Tuesday, July 19, 2011

Dress For Success

     Many years ago there was a book entitled "Dress For Success", which enjoyed considerable popularity. The author (whose name I can't recall) noted, among other things, how one's attitude was affected by the manner in which one was dressed. It sounds a little wierd, but over the years I have found many of his assertions to be true and it's one of the reasons I insist on students wearing a proper training uniform.
     In general, it can be said that the condition of one's practice uniform reflects one's attitude towards training. If it looks like a used kleenex; if it's torn and in need of repair, or if the salt stains (from yesterday's or last week's sweat) haven't been washed out, it is a fairly accurate indication of how one regards oneself, one's school, and one's training.

     A students who pays a lot of attention to detail; a student who is a stickler for sharp technique and who aims at perfection will usually wear a uniform that is clean and pressed. You could almost cut your finger on the creases in their sleeves.

     At the other end of the spectrum is the student whose uniform has been wadded up and shoved into a practice bag for a couple of days. It has more wrinkles in it than an elephant's butt and his attitude towards training will tend to be lackadaisical. His technique and form often leans towards the his uniform.

     And then, of course, there are a lot of in-betweens.

     Training in street clothes is common in many internal Chinese schools and I think this actually has an impact on their (the student's) approach towards training. Casual. That's how they often regard it, but training time should be anything but casual. One must concentrate and give a full 100% of one's attention to it.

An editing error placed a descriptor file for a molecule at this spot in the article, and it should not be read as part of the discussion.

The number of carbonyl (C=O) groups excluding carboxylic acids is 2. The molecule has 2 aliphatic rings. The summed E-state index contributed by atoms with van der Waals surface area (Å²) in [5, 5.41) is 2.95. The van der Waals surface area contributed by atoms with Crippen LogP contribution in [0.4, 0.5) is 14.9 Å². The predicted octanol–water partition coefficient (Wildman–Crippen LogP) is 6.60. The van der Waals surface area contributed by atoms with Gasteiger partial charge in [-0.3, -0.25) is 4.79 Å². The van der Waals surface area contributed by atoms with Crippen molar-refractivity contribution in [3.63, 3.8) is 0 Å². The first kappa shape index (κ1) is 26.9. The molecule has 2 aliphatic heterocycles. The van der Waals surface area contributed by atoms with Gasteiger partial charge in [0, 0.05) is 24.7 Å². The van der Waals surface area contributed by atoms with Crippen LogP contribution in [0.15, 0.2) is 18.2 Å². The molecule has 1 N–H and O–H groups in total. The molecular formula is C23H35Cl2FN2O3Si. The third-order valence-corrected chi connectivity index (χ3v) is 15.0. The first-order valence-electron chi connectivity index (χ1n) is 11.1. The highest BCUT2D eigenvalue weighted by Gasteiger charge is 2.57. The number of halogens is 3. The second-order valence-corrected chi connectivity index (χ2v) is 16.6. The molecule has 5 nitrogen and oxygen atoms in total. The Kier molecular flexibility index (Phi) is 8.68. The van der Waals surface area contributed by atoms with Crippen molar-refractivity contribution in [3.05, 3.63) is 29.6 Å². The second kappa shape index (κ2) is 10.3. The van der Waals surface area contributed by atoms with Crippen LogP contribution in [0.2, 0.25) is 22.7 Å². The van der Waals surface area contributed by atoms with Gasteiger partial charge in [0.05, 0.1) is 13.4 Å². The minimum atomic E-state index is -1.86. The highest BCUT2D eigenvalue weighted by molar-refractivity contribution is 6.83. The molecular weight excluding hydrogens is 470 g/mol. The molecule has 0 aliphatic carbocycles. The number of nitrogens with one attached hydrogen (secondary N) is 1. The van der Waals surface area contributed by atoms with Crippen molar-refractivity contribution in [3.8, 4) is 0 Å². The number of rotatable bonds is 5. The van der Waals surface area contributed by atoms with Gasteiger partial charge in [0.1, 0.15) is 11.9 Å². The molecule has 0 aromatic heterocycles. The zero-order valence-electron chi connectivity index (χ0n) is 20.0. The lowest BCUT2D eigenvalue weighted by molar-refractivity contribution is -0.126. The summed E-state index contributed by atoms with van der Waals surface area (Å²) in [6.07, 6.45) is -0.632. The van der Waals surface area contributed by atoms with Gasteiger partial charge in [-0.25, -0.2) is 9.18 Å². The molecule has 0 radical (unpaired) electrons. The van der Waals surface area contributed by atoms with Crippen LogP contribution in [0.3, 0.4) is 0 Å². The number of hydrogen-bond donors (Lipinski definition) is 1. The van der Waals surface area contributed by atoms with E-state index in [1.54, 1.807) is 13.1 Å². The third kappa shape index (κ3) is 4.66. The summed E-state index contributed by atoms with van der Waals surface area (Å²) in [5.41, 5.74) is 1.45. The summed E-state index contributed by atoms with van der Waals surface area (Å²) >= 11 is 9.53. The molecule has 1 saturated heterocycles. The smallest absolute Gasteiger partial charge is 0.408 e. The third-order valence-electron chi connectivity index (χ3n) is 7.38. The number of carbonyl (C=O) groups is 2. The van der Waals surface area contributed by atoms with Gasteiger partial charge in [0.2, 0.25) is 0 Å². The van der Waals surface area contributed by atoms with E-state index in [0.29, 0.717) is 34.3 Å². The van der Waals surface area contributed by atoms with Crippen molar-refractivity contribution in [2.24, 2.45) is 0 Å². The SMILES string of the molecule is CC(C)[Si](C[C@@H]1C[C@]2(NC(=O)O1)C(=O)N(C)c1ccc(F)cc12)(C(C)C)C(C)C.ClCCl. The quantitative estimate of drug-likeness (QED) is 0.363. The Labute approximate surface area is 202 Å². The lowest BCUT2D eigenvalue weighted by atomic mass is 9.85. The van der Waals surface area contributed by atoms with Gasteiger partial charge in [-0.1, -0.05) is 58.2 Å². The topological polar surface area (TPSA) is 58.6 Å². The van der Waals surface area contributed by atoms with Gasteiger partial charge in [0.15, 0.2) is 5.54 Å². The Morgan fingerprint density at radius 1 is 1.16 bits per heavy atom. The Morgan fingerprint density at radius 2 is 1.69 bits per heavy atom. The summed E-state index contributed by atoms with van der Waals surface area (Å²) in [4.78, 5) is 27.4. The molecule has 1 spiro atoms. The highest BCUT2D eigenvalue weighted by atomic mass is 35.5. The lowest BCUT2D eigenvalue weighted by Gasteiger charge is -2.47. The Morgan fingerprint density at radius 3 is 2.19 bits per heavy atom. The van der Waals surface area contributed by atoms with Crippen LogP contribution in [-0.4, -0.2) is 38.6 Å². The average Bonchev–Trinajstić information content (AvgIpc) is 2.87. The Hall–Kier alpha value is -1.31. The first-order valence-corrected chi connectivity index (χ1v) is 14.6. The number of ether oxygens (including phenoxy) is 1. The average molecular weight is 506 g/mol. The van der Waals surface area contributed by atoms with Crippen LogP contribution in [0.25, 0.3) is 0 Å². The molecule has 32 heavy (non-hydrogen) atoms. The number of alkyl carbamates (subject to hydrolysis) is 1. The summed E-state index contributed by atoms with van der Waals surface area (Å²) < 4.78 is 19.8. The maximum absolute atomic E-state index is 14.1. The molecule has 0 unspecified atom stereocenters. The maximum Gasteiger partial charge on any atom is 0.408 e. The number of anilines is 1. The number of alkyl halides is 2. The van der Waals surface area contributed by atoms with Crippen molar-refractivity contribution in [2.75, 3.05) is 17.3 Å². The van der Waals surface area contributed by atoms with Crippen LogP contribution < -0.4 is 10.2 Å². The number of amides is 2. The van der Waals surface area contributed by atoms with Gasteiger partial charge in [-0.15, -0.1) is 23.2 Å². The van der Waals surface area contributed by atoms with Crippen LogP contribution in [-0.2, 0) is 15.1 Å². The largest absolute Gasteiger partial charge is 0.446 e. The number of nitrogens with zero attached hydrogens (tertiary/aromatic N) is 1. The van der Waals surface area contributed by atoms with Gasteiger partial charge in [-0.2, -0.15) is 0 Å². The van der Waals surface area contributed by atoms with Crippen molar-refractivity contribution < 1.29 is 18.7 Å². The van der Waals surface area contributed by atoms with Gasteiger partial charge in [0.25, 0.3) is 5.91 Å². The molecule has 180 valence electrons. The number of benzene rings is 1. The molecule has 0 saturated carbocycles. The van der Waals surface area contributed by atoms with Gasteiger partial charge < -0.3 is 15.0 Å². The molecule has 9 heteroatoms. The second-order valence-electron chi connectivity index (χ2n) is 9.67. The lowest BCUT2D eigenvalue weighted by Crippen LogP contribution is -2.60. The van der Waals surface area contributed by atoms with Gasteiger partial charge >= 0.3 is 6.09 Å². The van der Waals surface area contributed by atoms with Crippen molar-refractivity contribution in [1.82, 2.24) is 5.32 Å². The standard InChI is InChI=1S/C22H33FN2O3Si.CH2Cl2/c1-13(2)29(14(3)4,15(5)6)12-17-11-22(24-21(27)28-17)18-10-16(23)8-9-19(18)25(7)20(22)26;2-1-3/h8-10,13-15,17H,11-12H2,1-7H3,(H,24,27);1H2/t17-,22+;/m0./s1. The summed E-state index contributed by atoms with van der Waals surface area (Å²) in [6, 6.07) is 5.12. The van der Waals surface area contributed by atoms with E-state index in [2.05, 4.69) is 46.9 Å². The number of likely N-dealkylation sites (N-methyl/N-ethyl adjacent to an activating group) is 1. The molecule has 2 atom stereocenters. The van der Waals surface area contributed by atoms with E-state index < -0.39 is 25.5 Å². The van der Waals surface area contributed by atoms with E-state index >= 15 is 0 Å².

In the old days (and even in modern China) most training was conducted outdoors. People gathered in parks to practice and so they naturally wore their everyday street-clothes. That's why most kung-fu stylists wear shoes.  But I think this kind of thing has had a negative impact on (Chinese) martial arts. For one thing, street-clothes don't hold up very well to the rigors of strenuous practice. So, the teacher has a choice; he can water down the training so that the students don't damage their clothes (and maybe themselves), or he can go ahead and conduct a vigorous class and end up with a bunch of half-naked students.

     Due to the heat and humidity (especially in southern China), many kung-fu stylists prefer to wear training trousers and tee-shirts. Such clothing won't hold up in our training. Tee-shirts don't stand up to grappling practice. There are some who will argue that "in a real fight your opponent won't be wearing a heavy practice jacket", and that's why they prefer tee-shirts. Okay. So let's do the techniques and grab the tee-shirts. Watch what happens. Or we can just grab meat and execute our throws. But then, a lot of students wouldn't be returning to class.

     The reason the heavy jacket is worn is NOT to accomodate the thrower in the execution of his technique; it's to PROTECT the receiver - so the thrower doesn't have to grab a fistful of meat in order to perform the throw.  If the receiver insists on wearing a tee shirt or regular street-clothes, it leaves the thrower in a quandry. Does he rip his partner's clothes to shreds? Does he dig into his partner's flesh to perform the throw? Or does he water down the technique?  This is why I require all students to wear a full uniform in class.

     However, the main thing is that the overall condition of the practice uniform is an indicator of the regard a person has for training and even for him or her self.

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